Devoted to the Propagation and Defense of New Testament Christianity
May 15, 1958
NUMBER 3, PAGE 7a,10b

A Visit To McAlester, Oklahoma

Wm. E. Wallace, Fort Smith, Arkansas

"What are they fighting about this time?" "That's a feuding bunch of people." "The Cambellites at 2nd and Washington are at it again." Such are the statements of folks in southeastern Oklahoma reflecting a stormy, turbulent history of a congregation beset almost constantly with crises. McAlester has been known all over the country for its troubles and it has certainly had far more than its share of uproar. But things are looking better now.

Two years ago a group pulled loose from the old embattled 2nd and Washington congregation. Left behind was a background of conflict, factious activity and heartache. Court trials, carnal weapons, personality battles and other things, had sickened many faithful and loyal Christians. Some in the past had solved the problem personally, by moving to other localities, others drifted along, some left the faith.

In the summer of 1956 a new congregation was formed by a group which had withdrawn from 2nd and Washington. It was a small group, but one with a righteous cause and a zealous, pioneer spirit. Ridicule, pressure tactics and false charges discouraged some from going with the new group. Others with tongues in their cheeks remained with the old church because of tradition and family ties, and many desired the old 2nd and Washington church for diverse reasons.

The split, as are most divisions, was a bitter one, but it has proven to be a wise one. The new congregation, Southside, meeting at 9th and Kiowa, has a new building, small but sufficient, with grounds and opportunity for growth. Raford Petty came to the new group resolving to stay until the congregation was well established and in a new building. That work has been accomplished and Brother Petty is still on the job. Paul Earnhart, Earl Dale, Arnold Johnson, E. E. Sturgeon, Ward Hogland, Reavis Petty and Jimmy Sisco are some of the preachers who have helped in various ways with the new congregation.

Feeling in both groups toward each other is keen and sharp, the issues confronting the brotherhood figure prominently in their attitudes, and peaceful relations seem too far in the future to be realized in this generation. Yet, Southside is ever open to righteous steps for better relations. One thing now stands out to the chagrin of some — Southside is in McAlester to stay.

I remember boyhood days in McAlester when my Dad did some work in the city. In April I preached for Southside in a meeting and I was cordially received by oldtimers in both congregations. Recollections were indulged in with pleasure. R. M.Alexander, the new preacher for the old 2nd and Washington church, and an old time friend of the family, received me with warm hospitality. Brother Alexander seems to have brought peace, of a sort, to the old group. We talked freely and frankly of local and brotherhood problems. Brother Alexander has done some writing about the McAlester situation in the Firm Foundation and he misrepresented the affair and missed the real issues as I found them. He misrepresents the position of Southside, its preacher, and Park Hill in Ft. Smith which willingly, cheerfully and scripturally cooperates with Southside. In my talks with Brother Alexander I received the impression that he has not fathomed the real issues before the brotherhood. There are many men of his calibre who seem to have missed the major points — and I like to think that their misrepresentations come from ignorance rather than from deliberate dishonesty.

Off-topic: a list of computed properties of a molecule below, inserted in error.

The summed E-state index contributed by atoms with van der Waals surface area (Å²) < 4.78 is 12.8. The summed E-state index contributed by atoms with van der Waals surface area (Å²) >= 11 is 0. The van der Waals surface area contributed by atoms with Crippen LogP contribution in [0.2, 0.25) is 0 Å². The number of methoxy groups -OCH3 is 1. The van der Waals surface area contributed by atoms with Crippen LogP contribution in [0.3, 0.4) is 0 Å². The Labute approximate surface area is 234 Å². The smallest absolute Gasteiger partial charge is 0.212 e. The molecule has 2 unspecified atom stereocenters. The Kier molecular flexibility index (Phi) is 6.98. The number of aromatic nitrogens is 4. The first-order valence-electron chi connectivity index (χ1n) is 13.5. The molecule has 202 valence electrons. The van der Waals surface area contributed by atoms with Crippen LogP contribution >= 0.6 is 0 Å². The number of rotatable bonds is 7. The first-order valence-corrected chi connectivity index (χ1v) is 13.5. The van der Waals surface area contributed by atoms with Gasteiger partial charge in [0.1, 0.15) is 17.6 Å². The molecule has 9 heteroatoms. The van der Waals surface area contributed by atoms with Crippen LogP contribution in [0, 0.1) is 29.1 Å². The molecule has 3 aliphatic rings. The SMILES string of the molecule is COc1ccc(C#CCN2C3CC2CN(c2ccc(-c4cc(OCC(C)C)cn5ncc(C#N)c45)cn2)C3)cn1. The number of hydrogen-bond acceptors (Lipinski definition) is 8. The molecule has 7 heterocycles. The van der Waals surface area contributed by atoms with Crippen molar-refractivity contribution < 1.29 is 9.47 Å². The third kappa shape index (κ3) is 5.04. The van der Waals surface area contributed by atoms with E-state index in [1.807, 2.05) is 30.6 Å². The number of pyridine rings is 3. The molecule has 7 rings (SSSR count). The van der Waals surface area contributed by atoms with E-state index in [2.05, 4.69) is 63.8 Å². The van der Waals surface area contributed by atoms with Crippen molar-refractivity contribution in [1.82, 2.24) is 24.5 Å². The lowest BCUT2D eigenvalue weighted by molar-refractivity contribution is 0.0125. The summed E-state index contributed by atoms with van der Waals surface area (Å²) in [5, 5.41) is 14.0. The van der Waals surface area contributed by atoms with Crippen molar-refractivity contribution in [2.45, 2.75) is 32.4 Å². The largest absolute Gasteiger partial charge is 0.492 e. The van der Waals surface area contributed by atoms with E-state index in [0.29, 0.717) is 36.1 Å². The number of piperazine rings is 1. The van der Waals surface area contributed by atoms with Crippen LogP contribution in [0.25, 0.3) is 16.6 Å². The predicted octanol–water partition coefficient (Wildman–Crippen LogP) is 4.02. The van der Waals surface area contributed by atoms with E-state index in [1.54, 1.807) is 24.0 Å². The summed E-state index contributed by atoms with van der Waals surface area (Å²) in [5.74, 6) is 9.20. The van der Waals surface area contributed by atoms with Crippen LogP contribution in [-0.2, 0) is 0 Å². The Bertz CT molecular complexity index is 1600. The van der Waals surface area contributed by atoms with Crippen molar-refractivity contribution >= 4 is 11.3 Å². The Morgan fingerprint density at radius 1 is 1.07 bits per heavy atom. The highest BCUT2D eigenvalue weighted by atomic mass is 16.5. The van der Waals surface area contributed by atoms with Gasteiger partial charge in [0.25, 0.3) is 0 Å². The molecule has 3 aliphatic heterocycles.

Loyalty to truth has a fresh start in McAlester and Southside stands as an example of the many citadels of faith being established across the country in opposition to the trends of liberalism. On the other side, 2nd and Washington in McAlester stands as a fair example of liberal trends. There is the lowering of moral standards to allow society participation disallowed by most brethren a few years back. There is the removing of restrictive attitudes toward denominational activity. One can easily detect a weakening of faith in the distinctive traits and characteristics of that old Jerusalem faith. Second and Washington is an example of those congregations which have preachers who align themselves to or associate with ministerial associations, laying aside the safeguards of II John 10-11. The "downtown church" concept has a lot to do with the liberalism in McAlester. The preaching of special sermons on special days like Easter, the toleration of evil marriage relations and "such like," the desecration of the Lord's church in social interests, participation in free masonry and other religious causes is encouraged in one way or another — these are marks of the liberal trends.

There is the attempt on the part of these larger "mother" churches to align area congregations around them as satellites, and on some occasions elders will go as a pressure group to some small congregation. Neophyte part-time preachers, under guiding counsel of the "mother" church eldership go out to win the confidence of congregations and reduce them to mere satellite status. Meddling, and/or cut-throat activities are used in more than one place.

Our time is a season of distress. But we take courage in seeing congregations like Southside in McAlester take a stand for the truth, and efficiently oppose the sort of things liberalism is producing.